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CURRENT MOON
 
Chinese Pistachio
 

PISTACHIO, CHINESE

Deciduous – Sun
Pistacia chinensis
  
Ht. 50’-70’ Spread 50’
pis-TA-see-ah chi-NEN-sis
  
Spacing 20’-50’

HABIT:  Inconspicuous flowers in spring. Clusters of  red berries on female trees in late summer. Fast growing shade tree with open structure, yellow, red, and orange fall color – sometimes all at once. Compound leaves with 10-16 paired leaflets. Light, smooth bark when young. Branching structure is poor when young but quickly fills out.

CULTURE:  Easy to grow in any well-drained soil, drought tolerant.

USES:  Shade tree, fall color.

PROBLEMS:  Tip growth sometimes burns in early summer from too much water.  The female trees tend to yellow and get weak looking in the late summer as the fruit ripens. A very large percentage of these trees are planted too deep in the ground and havve circling and girdling roots. The root flares should be exposed with the Air Spade and the choking roots removed.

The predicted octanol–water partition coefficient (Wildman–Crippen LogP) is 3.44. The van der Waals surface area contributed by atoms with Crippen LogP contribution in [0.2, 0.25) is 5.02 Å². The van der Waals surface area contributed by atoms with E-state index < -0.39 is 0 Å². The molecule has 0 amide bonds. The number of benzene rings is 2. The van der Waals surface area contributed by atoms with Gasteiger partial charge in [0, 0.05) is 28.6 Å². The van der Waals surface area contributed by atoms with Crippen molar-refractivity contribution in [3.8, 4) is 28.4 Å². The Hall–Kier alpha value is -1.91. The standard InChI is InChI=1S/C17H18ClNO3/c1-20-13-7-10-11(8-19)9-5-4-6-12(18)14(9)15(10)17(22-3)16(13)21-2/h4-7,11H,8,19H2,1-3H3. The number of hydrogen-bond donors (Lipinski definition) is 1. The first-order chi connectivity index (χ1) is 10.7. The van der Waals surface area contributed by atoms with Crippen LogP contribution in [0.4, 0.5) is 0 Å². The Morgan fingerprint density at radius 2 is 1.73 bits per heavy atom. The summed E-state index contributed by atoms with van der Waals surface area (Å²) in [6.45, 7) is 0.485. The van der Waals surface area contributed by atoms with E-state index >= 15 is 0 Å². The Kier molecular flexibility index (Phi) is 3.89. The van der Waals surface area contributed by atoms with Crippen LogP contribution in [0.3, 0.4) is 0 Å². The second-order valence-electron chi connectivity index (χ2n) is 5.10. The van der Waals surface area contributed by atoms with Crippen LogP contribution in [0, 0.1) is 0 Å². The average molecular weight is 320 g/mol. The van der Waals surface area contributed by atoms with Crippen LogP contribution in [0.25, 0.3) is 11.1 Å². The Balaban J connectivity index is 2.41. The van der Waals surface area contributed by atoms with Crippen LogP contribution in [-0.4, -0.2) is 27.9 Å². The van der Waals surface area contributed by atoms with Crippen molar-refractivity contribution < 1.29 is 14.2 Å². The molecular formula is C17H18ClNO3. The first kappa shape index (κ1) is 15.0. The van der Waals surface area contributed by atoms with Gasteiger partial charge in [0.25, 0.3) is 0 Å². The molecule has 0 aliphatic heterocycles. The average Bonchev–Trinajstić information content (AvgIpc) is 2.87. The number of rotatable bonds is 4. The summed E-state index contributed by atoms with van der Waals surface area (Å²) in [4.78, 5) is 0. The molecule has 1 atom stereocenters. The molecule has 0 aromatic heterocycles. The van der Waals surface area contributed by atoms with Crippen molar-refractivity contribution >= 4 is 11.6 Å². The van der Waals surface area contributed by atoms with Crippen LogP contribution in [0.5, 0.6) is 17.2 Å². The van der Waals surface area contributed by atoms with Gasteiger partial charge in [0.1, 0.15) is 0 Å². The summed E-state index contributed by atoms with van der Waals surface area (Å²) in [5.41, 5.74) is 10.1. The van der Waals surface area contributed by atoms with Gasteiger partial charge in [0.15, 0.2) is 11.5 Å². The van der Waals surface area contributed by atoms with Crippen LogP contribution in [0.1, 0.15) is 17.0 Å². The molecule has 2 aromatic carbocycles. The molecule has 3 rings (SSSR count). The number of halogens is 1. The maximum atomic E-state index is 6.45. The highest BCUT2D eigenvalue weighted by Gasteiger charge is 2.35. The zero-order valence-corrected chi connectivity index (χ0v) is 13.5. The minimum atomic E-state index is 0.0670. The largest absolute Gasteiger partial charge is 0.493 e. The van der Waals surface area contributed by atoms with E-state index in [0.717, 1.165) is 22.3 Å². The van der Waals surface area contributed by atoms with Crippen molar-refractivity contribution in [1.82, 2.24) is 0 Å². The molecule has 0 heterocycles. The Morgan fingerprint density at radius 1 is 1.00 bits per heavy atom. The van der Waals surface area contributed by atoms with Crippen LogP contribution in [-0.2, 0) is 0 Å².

NOTES:  Incorrectly called Chinese pistache. One of the best fast growing trees. Native to China but acts like a native Texan. Pistacia texana, the evergreen Texas pistache, is native to South Texas. Has some freeze problems in North Texas. Looks more like a big shrub than a tree. Normal height is 15’-20’ but can grow to 30’ or more.  The pistachio that produces the delicious nut is Pistacia vera, a desert plant that can’t take much water at all.








This information comes from the Dirt Doctor's newest book, Texas Gardening - The Natural Way.  CLICK to purchase.


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